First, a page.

New TB drug enters first trial: The good and sad news

A patient is given his daily tuberculosis treatment at the Mabuduan health center in Papua New Guinea. Photo by: AusAID / CC BY

The maiden human trial of a potential tuberculosis drug — the first in six years — has now commenced.  

Known as TBA-354, the promising drug comes from a class of chemicals known to be effective against drug-sensitive and drug-resistant tuberculosis, deemed a major public health concern because it can derail progress made in TB treatment and care. The proportion of drug-resistant TB of the global TB numbers has stayed at the same level in recent years, but new cases rise by almost half a million annually, according to the World Health Organization.

Although considered a milestone, this news also hints at the sad state of research and development for TB drugs.

“TB, by and large, is a problem of the poorest of the poor,” Dr. Stephen Murray, senior medical officer at TB Alliance, which is spearheading the trial, told Devex. “As such, research for new TB treatments has long been dramatically underfunded.”

WHO pegs TB R&D financing needs at $2 billion per year. But in 2013, funding only amounted to $676.7 million — roughly a third of the requirement — according to the Treatment Action Group’s most recent report on TB research funding trends.

And that’s because more and more pharmaceutical companies are exiting the field. Most of the 2013 funding came from public donors and charitable foundations, most notably the U.S. National Institutes of Health and the Bill & Melinda Gates Foundation.

Murray noted that as a drug candidate progresses through the development process, each successive stage requires more resources and expertise — a commitment that many for-profit drug companies are hesitant to make and expertise that academic institutions don’t have.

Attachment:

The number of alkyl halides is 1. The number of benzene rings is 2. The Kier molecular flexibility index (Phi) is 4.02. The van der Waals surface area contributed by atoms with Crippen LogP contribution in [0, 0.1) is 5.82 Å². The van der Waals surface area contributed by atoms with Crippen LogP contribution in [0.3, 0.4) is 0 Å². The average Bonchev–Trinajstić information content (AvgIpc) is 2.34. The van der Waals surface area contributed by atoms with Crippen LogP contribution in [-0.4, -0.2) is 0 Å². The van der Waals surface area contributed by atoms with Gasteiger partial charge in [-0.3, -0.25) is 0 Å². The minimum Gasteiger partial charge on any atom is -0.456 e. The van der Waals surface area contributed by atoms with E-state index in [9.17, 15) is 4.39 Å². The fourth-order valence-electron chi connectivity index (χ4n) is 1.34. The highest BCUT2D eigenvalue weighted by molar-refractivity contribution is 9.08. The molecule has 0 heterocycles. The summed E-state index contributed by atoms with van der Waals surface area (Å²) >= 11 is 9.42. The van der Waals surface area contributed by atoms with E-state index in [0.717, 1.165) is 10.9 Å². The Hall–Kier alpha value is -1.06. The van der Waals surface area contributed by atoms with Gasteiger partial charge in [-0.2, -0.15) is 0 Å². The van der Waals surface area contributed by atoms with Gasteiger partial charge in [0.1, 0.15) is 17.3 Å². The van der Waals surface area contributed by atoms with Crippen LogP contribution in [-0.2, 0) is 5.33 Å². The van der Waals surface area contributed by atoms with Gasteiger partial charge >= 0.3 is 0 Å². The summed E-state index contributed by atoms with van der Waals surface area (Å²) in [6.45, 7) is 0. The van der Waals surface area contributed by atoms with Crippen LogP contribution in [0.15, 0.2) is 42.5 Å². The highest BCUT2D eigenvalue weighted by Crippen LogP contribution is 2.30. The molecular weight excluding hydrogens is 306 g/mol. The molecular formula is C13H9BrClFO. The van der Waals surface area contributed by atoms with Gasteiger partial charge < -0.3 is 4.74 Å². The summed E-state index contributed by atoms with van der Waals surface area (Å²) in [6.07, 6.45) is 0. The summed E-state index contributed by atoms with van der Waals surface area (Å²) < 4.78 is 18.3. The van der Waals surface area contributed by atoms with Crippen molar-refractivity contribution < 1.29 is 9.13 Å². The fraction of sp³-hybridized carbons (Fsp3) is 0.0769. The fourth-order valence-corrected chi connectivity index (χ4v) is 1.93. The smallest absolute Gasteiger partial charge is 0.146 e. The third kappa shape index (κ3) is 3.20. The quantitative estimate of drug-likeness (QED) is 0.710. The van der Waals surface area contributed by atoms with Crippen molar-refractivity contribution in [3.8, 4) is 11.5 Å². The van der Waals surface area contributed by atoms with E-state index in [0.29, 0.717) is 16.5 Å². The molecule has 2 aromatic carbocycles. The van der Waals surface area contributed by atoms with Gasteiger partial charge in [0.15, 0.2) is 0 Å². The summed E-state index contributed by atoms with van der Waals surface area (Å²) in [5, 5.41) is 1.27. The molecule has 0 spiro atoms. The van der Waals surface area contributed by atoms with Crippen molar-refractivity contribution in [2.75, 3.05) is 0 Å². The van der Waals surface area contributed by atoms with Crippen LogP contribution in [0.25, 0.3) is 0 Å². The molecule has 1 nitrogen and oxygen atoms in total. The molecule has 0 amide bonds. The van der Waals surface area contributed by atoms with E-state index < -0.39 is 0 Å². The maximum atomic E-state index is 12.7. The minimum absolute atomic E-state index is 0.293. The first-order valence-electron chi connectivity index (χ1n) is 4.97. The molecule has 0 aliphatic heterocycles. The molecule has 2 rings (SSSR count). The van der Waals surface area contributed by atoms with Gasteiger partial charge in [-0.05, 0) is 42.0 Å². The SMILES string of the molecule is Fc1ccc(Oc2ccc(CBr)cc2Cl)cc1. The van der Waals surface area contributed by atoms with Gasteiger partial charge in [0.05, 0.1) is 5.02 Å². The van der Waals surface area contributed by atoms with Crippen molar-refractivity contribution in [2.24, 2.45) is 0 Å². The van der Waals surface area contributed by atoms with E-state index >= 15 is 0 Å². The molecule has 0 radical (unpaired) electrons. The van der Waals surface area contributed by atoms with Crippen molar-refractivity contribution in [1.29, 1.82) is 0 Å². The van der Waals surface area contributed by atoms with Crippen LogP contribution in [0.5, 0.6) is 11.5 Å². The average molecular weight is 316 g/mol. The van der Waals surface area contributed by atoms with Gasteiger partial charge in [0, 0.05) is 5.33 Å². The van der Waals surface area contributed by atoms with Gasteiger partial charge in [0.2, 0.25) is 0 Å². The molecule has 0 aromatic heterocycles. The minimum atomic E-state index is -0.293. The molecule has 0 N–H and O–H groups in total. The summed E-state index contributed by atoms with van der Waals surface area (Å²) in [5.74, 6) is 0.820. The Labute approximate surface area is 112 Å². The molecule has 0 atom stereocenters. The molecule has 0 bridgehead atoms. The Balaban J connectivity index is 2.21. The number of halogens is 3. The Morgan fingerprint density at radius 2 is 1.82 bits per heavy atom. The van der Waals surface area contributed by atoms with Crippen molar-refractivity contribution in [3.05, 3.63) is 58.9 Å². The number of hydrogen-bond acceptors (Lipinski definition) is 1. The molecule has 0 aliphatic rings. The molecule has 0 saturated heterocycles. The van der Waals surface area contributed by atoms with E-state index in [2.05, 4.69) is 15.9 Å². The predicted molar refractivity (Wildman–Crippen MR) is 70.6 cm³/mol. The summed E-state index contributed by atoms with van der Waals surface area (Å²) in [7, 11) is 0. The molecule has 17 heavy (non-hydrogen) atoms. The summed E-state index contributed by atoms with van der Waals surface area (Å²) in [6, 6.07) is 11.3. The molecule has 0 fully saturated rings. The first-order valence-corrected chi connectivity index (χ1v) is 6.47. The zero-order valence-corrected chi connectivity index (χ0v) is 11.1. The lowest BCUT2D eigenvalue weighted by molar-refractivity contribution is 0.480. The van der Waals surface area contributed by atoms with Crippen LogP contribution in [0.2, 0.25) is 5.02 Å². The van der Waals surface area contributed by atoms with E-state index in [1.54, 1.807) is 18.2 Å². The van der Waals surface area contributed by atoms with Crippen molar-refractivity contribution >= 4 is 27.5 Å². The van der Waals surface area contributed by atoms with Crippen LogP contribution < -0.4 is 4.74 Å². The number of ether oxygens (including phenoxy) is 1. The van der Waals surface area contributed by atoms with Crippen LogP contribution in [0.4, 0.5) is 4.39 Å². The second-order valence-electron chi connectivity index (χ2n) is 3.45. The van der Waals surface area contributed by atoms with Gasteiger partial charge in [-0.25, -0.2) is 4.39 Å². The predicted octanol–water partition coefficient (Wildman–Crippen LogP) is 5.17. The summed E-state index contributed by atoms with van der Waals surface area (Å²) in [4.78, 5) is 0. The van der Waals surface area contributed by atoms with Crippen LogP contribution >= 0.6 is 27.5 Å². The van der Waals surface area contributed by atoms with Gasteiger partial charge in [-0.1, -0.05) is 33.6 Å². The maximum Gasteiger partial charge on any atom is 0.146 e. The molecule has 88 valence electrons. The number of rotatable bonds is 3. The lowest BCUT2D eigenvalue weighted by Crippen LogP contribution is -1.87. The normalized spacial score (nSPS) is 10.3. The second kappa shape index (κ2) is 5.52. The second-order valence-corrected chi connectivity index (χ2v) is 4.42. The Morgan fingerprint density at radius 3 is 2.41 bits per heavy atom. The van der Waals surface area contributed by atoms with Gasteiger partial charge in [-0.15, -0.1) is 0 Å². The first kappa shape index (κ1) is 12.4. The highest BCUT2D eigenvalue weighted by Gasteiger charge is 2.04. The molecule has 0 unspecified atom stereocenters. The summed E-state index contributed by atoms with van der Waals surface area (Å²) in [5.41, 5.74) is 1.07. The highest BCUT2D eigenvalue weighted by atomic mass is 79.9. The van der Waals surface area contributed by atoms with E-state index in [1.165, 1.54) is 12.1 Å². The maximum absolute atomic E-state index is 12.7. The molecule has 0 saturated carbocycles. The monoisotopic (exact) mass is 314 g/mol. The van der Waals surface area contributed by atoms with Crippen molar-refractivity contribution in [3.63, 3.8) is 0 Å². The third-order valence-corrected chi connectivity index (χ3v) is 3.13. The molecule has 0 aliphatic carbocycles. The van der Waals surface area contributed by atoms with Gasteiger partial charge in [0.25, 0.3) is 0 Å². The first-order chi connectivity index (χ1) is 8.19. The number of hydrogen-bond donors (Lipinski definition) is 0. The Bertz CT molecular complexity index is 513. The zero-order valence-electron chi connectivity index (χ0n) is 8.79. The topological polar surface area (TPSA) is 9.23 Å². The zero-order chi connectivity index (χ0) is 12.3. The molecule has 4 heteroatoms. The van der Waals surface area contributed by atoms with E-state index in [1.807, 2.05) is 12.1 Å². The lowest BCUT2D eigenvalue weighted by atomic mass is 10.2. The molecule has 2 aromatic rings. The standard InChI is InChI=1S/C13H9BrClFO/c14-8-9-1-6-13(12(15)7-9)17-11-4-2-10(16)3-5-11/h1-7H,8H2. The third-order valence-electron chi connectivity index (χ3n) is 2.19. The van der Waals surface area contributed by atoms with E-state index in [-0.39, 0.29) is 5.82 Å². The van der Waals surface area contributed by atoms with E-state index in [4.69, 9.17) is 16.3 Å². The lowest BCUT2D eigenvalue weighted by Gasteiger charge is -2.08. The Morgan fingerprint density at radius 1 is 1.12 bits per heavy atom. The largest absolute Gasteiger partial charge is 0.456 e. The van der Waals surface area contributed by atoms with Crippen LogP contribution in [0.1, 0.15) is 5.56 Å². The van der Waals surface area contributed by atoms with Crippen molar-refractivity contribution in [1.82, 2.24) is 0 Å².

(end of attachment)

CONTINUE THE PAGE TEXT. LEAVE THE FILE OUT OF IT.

Overcoming the financial and expertise gap, though challenging, is not impossible, Murray argued. One way to bridge the gap is to make sure that product development partnerships are sufficiently funded “as they are the groups most willing and qualified to take on this work when those involved in the earlier stages do look to hand off such programs.”

The senior medical officer suggested creating more and better incentives for the pharmaceutical firms to increase their investment in neglected disease R&D. Murray also suggested extending their involvement along the entire drug development chain — including through innovative financing mechanisms — and cited the Gates Foundation’s TB Drug Accelerator Program and the Global Health Innovative Technology Fund as two such initiatives that are helping to stock the global pipeline of TB drug candidates.

TB Alliance, for its part, runs almost 20 drug discovery programs and considers TBA-354 as “the first of a steady stream of clinical stage drug candidates” to be delivered over the next several years.

The alliance is now recruiting nearly 50 U.S. volunteers for the trial, which will involve evaluating the drug’s safety, tolerability, dosing and pharmacokinetics — or how the drug is released, absorbed and metabolized in the body.

How can pharmaceutical firms be incentivized to increase their investment in neglected disease R&D? Chime in by leaving a comment below.

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About the author

  • Ma. Eliza Villarino

    Eliza is a veteran journalist focused on covering the most pressing issues and latest innovations in global health, humanitarian aid, sustainability, and development. A member of Mensa, Eliza has earned a master's degree in public affairs and bachelor's degree in political science from the University of the Philippines.